Shaun Laungani, vice-president and director of bloodstock services for Diamond Creek, said a challenging economy, “absolutely plays a factor, but as long as nothing catastrophic is going on, like COVID or a war or stock market crash, I think the horse market is kind of its own micro economy and it’s as good as it’s ever been, from what I understand with the standardbreds. I can’t imagine that this won’t be a great sale. I don’t think people have any concerns or doubts and if you have the right stock you’re going to get paid for it.”

Blue Chip Farms owner Tom Grossman told Debbie Little the economy leading into the sale is decent and he expects positive results based on how other horse sales have gone.

“I think the thoroughbred sales were good,” Grossman said. “That’s usually a good signal. And unless the stock market does something really stupid between now and then, I think we’re going to be fine. I hold my breath every year around this time but we’re getting there.”

All American’s Rob Tribbett believes the thoroughbred market is slightly different than the standardbred one, but he does see commonality. He told Little: “I think the one thing that’s true in both thoroughbred racing and standardbred racing is that there’s really never been a better time to own race horses. And I think you saw that reflected at Keeneland, and I think you’ll see that in the standardbred sales.

“We have so many strong jurisdictions right now. And yes, expenses may be up at some levels, but the purses and availability of those purses to be earned across the country and in Canada, it’s not just one location, I think that really speaks well for the breadth of the market. It’s not just about the top two per cent, five per cent, there’s so much money available that someone can make money racing a horse only if they just stay in their home state.”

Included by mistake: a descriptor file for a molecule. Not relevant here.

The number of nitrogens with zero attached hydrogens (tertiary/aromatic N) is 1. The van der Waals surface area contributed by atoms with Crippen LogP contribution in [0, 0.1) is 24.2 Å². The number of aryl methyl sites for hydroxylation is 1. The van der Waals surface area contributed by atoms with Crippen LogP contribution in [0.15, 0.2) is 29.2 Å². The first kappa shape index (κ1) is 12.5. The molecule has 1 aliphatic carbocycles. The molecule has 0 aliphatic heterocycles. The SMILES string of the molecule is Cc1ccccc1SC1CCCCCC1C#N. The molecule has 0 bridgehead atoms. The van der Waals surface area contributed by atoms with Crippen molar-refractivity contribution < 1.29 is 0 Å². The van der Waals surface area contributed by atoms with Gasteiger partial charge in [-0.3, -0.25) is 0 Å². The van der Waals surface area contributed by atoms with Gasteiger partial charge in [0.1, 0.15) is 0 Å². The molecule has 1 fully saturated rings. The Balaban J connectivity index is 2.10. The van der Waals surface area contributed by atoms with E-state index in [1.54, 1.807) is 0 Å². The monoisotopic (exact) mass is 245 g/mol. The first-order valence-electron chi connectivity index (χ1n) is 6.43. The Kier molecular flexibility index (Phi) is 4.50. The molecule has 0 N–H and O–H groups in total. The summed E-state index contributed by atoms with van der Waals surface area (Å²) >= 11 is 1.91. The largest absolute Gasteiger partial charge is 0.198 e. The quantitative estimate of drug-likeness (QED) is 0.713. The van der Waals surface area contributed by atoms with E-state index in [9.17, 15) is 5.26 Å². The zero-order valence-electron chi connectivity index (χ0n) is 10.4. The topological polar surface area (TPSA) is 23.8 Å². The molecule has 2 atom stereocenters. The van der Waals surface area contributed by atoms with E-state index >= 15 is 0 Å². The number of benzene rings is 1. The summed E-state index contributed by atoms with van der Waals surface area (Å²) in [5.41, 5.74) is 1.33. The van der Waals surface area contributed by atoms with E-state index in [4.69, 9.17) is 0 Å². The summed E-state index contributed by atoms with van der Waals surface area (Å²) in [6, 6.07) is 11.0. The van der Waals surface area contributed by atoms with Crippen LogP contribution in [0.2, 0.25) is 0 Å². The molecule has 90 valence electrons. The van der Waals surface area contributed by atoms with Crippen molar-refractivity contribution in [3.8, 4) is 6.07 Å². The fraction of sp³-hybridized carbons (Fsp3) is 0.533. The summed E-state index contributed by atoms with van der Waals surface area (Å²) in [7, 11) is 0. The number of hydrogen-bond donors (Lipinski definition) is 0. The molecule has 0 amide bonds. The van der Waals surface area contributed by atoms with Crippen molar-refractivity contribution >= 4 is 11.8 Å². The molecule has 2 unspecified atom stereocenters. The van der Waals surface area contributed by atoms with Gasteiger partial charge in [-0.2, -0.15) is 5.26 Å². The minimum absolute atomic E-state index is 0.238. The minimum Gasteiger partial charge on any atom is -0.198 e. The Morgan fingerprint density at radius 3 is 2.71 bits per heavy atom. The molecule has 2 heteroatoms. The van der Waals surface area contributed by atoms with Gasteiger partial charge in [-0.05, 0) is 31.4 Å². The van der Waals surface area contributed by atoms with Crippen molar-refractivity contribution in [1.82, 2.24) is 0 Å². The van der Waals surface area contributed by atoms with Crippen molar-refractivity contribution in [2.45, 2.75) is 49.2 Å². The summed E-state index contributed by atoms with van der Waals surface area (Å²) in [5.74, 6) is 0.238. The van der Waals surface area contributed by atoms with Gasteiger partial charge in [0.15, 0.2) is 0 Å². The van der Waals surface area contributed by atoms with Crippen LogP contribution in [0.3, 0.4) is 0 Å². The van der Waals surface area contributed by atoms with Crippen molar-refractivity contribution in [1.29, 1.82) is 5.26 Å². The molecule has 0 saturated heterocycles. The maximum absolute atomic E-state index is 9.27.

Many consignors believe any potential negative impacts of economic forces will be offset by the rise of the Kentucky program.

“It’s gotten to the point that it’s a big plus,” said Zubrod. “I hate to say it, but maybe even a 20 per cent boost, which is just a huge number… I always thought from the beginning that it would be a 10 or 12 per cent bump, but I’ve got to believe it’s more than that now.”

Peninsula’s Carter Duer told James Platz: “Here in Kentucky we’re getting a lot of people coming here and buying farms. I guess that’s a healthy situation. I’ve been here so long I’ve seen it rise and fall two or three times. Hopefully it will stay like it is with the program they have, because there is a lot of money to race for, and there is going to be more.

Laungani said “Kentucky is a great place for us to do business, to develop young horses in training and get them started. We’re happy that everyone is loving racing in Kentucky. I think it can only get better and I hope it continues, because the interest is pretty amazing to see people buying farms.”

Hunterton’s Steve Stewart told Platz the growth will result in new names and faces on the Lexington Selected Yearling Sale leaderboard.

“This year I predict that we’ll see a lot of names on the results that we normally don’t,” Stewart said. “I think we’re going to see more new guys. Where you see that already is the guys that have bought farms in Kentucky. There’s a lot of dust being stirred up. That’s a positive. The horse economy drives our business more than the outside economy. I think it’s always been that way. The churn of our business really drives our business more than the outside economy.”


Last year, apart from new sale records for gross, average, median and number of yearlings sold for $100,000 or more, the records were:

First session gross: $23,067,000 (up 24 per cent from $18,540,000 in 2021)

First session average: $189,074 (up 17 per cent from $161,217 in 2021)

First session 100,000+: 89 (up 29 per cent from 69 in 2021)

First session median: $160,000 (up 33 per cent from $120,000 in 2018)

Second session gross: $20,433,000 (up 14 per cent from $17,927,000 in 2021)

Second session average: $90,013 (up 7 per cent from $84,164 in 2021)

Second session 100,000+: 75 (up 23 per cent from 61 in 2021)

Third session gross: $11,989,000 (up 18 per cent from $10,169,000 in 2021)

Third session 100,000+: 25 (up 25 per cent from 20 in 2021)

Fourth session gross: $4,946,000 (up 3.7 per cent from $4,771,000 in 2021)

Fourth session average: $30,159 (up 4.3 per cent from $28,915 in 2021)

Fourth session median: $26,000 (up 4 per cent from $25,000 in 2017 and 2021)